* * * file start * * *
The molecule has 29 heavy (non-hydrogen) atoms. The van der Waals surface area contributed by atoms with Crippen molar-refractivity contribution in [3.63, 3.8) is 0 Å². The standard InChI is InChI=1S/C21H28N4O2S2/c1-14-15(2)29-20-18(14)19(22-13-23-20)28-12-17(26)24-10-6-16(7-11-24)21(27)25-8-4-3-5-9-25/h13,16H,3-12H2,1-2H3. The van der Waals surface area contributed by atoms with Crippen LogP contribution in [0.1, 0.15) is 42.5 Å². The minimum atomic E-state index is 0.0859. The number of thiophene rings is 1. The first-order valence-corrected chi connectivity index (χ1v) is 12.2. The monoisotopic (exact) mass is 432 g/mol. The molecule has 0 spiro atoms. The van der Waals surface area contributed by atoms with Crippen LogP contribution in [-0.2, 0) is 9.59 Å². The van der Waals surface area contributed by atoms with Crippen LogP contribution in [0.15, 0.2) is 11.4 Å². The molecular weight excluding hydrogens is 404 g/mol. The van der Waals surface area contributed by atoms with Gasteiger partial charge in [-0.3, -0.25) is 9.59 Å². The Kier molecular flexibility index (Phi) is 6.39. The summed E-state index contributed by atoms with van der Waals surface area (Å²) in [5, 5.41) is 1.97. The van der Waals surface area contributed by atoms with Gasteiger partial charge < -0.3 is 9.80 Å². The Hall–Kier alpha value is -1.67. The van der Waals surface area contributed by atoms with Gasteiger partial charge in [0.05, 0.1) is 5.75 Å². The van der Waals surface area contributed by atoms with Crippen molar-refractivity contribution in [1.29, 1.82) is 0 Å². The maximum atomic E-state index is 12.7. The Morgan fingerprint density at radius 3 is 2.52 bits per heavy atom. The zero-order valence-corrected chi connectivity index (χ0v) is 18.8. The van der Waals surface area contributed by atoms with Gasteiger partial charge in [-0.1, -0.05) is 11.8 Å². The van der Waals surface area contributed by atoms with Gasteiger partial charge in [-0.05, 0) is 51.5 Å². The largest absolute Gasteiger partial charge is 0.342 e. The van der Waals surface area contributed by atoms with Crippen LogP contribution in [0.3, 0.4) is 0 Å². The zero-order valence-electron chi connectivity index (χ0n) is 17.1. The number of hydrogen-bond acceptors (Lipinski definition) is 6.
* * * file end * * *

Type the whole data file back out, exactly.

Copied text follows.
The molecule has 29 heavy (non-hydrogen) atoms. The van der Waals surface area contributed by atoms with Crippen molar-refractivity contribution in [3.63, 3.8) is 0 Å². The standard InChI is InChI=1S/C21H28N4O2S2/c1-14-15(2)29-20-18(14)19(22-13-23-20)28-12-17(26)24-10-6-16(7-11-24)21(27)25-8-4-3-5-9-25/h13,16H,3-12H2,1-2H3. The van der Waals surface area contributed by atoms with Crippen LogP contribution in [0.1, 0.15) is 42.5 Å². The minimum atomic E-state index is 0.0859. The number of thiophene rings is 1. The first-order valence-corrected chi connectivity index (χ1v) is 12.2. The monoisotopic (exact) mass is 432 g/mol. The molecule has 0 spiro atoms. The van der Waals surface area contributed by atoms with Crippen LogP contribution in [-0.2, 0) is 9.59 Å². The van der Waals surface area contributed by atoms with Crippen LogP contribution in [0.15, 0.2) is 11.4 Å². The molecular weight excluding hydrogens is 404 g/mol. The van der Waals surface area contributed by atoms with Gasteiger partial charge in [-0.3, -0.25) is 9.59 Å². The Kier molecular flexibility index (Phi) is 6.39. The summed E-state index contributed by atoms with van der Waals surface area (Å²) in [5, 5.41) is 1.97. The van der Waals surface area contributed by atoms with Gasteiger partial charge < -0.3 is 9.80 Å². The Hall–Kier alpha value is -1.67. The van der Waals surface area contributed by atoms with Gasteiger partial charge in [0.05, 0.1) is 5.75 Å². The van der Waals surface area contributed by atoms with Crippen molar-refractivity contribution in [1.29, 1.82) is 0 Å². The maximum atomic E-state index is 12.7. The Morgan fingerprint density at radius 3 is 2.52 bits per heavy atom. The zero-order valence-corrected chi connectivity index (χ0v) is 18.8. The van der Waals surface area contributed by atoms with Gasteiger partial charge in [-0.1, -0.05) is 11.8 Å². The van der Waals surface area contributed by atoms with Gasteiger partial charge in [-0.05, 0) is 51.5 Å². The largest absolute Gasteiger partial charge is 0.342 e. The van der Waals surface area contributed by atoms with Crippen LogP contribution in [0.3, 0.4) is 0 Å². The zero-order valence-electron chi connectivity index (χ0n) is 17.1. The number of hydrogen-bond acceptors (Lipinski definition) is 6.